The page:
What is Human Immunodeficiency Virus (HIV-1)?
HIV-1 is a virus that attacks the immune system in humans. It targets CD4 T cells (a type of immune cell) that are crucial for fighting off infections. If left untreated, the virus can kill so many immune cells that the body is no longer able to fight off infections and diseases. When the immune system is severely damaged, this is called AIDS. The graph on the left shows the relationship between the amount of virus (red line) and the numbers of CD4 T cells (blue line) over time. Initially, there is a sharp increase in virus levels at the beginning of infection (acute infection). As the body starts to fight the infection, virus levels decrease, but will steadily increase over time as CD4 T cells are gradually killed (blue line). As AIDS develops, the amount of virus sharply increases again, as there are so few immune cells left that there is nothing the body can do to stop this progression. However, the amount of virus and loss of CD4 T cells can be controlled with the help of antiviral medications.
What is cART?
Combination antiretroviral therapy (cART) is the method of treatment for HIV-1 infection. It consists of a combination of drugs that control HIV-1 virus replication in different ways. HIV-1 mutates so fast that one drug is currently not enough to manage the infection. Most patients take a combination of three drugs to make it unlikely the virus will become resistant to all of them. If these drugs are taken every day, it is possible to maintain very low virus levels and minimize loss of immune cells.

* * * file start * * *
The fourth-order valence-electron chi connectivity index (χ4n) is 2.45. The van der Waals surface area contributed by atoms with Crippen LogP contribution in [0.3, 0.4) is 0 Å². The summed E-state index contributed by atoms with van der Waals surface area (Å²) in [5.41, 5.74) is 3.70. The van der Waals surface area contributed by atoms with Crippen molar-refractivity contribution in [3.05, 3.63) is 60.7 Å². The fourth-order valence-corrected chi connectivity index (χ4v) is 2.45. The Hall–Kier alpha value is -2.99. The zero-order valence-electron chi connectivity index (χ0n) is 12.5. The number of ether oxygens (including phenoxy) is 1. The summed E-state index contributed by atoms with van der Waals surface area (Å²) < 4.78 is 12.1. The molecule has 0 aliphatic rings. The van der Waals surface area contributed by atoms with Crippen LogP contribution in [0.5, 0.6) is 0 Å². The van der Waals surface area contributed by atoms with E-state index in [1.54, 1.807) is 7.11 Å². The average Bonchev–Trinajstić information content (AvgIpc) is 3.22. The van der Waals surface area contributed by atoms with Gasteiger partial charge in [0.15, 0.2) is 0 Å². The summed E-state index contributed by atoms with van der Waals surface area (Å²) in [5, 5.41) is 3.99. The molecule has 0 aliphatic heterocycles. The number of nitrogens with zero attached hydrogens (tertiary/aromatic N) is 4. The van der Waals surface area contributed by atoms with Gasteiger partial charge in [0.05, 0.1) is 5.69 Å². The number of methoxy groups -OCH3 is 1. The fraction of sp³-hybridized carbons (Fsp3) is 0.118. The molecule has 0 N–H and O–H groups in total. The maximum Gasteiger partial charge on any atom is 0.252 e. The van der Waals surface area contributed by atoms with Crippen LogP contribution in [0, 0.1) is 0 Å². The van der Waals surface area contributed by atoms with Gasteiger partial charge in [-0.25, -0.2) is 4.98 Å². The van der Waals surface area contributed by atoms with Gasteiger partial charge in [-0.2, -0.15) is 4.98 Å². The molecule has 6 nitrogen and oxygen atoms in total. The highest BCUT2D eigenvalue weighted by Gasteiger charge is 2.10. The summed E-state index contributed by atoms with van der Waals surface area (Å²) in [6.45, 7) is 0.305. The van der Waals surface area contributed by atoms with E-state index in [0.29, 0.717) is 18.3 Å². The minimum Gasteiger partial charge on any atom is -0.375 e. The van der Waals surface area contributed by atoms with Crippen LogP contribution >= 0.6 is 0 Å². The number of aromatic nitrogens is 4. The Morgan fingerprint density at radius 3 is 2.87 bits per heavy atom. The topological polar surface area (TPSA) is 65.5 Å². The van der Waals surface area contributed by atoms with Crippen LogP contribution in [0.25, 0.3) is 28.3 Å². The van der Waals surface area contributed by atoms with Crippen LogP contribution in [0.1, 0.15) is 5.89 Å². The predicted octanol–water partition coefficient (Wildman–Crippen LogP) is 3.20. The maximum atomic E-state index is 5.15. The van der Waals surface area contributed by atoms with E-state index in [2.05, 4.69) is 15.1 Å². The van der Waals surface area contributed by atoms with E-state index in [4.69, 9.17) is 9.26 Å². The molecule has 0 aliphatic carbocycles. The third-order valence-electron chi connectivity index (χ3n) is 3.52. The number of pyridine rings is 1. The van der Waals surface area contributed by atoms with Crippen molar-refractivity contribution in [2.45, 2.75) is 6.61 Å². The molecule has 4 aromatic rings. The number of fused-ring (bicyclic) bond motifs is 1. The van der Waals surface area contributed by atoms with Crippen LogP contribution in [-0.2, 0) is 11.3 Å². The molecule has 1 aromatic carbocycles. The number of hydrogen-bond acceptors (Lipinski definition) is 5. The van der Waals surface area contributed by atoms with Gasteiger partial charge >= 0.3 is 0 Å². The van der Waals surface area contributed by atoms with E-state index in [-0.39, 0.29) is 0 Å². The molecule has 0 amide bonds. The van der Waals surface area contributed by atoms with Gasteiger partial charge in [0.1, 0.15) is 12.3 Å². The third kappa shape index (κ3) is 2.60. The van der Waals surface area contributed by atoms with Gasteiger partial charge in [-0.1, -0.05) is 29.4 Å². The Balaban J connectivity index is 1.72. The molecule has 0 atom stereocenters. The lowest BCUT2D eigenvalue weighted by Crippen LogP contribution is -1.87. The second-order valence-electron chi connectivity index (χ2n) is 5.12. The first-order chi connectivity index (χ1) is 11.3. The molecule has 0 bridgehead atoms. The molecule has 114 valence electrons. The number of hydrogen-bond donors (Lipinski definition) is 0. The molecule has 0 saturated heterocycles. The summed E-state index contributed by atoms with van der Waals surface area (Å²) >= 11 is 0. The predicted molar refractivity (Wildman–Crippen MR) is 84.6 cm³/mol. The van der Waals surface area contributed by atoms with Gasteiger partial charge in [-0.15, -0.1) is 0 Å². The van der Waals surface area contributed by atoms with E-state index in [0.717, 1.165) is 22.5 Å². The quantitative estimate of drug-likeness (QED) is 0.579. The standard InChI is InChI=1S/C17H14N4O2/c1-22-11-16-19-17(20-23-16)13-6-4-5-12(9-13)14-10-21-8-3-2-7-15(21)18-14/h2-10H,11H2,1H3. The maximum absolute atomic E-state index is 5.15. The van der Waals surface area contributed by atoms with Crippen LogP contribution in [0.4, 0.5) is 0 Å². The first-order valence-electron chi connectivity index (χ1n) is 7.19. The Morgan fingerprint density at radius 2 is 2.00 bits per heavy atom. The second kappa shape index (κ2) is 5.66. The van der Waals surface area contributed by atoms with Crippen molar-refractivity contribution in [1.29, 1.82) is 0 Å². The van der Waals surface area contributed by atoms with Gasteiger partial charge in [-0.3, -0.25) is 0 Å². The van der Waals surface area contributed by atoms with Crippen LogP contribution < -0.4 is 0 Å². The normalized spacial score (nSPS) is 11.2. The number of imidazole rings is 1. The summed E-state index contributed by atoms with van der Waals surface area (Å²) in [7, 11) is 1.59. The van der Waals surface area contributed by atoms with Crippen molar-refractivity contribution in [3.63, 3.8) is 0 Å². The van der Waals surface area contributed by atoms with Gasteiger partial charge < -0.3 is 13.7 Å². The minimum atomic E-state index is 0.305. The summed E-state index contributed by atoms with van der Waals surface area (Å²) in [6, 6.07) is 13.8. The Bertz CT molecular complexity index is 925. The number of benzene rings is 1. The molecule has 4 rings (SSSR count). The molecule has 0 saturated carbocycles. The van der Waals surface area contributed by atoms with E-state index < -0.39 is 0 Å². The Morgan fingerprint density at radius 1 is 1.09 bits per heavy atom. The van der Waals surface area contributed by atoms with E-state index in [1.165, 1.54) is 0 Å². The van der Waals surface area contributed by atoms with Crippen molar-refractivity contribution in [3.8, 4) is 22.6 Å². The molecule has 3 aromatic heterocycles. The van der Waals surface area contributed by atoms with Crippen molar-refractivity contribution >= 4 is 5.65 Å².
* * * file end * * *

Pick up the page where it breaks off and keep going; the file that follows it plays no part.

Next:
Current HIV-1 Therapeutic Drugs
- To maintain viral suppression, a person has to take cART drugs every day. If doses are missed, the virus can quickly return and start killing T cells. This routine of taking medication every day has to be maintained throughout a person’s entire life.
- Even when HIV-1 is suppressed by cART, a lot of it still remains in the body in a dormant state, called the viral reservoir. Unfortunately, cART does not directly affect the viral reservoir. This is the source of ongoing virus when cART therapy is interrupted.
- The lifetime cost of HIV-1 infection in the U.S. economy is estimated at over half a million dollars per person for drugs and regular clinical management.
- HIV-1 mutates so rapidly that therapies may need to be changed. This is especially important if a person does not take their drugs on time.
- People taking cART drugs may experience adverse effects. Side effects may include kidney damage, liver damage, serious psychiatric problems, bone density decrease, diarrhea, headaches and insomnia. These are discussed in more depth under the Impacts on Health page. Click the button below to directly access this page.
HIV-1 is still quite misunderstood throughout the world. Below are some common myths about the virus.
Myth: HIV can be spread through contact such as kissing, holding hands, or sharing utensils.
Fact: HIV is spread primarily through sexual contact and through blood. You can’t get HIV from saliva, sweat, or tears. The virus can sometimes be spread through childbirth or breastfeeding, but this has become largely controlled. If a person has been taking antiretroviral drugs every day, the risk of spreading the virus is lower. HIV cannot be spread by mosquitoes.
Myth: HIV has stopped spreading.
Fact: While the rates of new HIV infections have declined over the last few decades, there are still millions of new cases of HIV every year.
Myth: Now that there are treatments for HIV, people don’t die from it anymore.
Fact: Medications have drastically increased the lifespans of many HIV-infected people, but not everyone has access to that care. Nearly half of HIV- infected people in the world still do not have access to the treatments that would save their lives. Without medication, HIV can quickly progress to AIDS.
Myth: HIV mostly impacts older people.
Fact: The largest proportion of new cases of HIV infection in the United States have been occurring in people between 13- 34 years old between 2010-2016 (CDC Feb 2019 Fact Sheet).
Myth: HIV is no longer a problem in the U.S.
Fact: While some countries have higher rates of HIV infection, the virus can be found anywhere in the world. HIV can have an impact anywhere that there are people, including the U.S.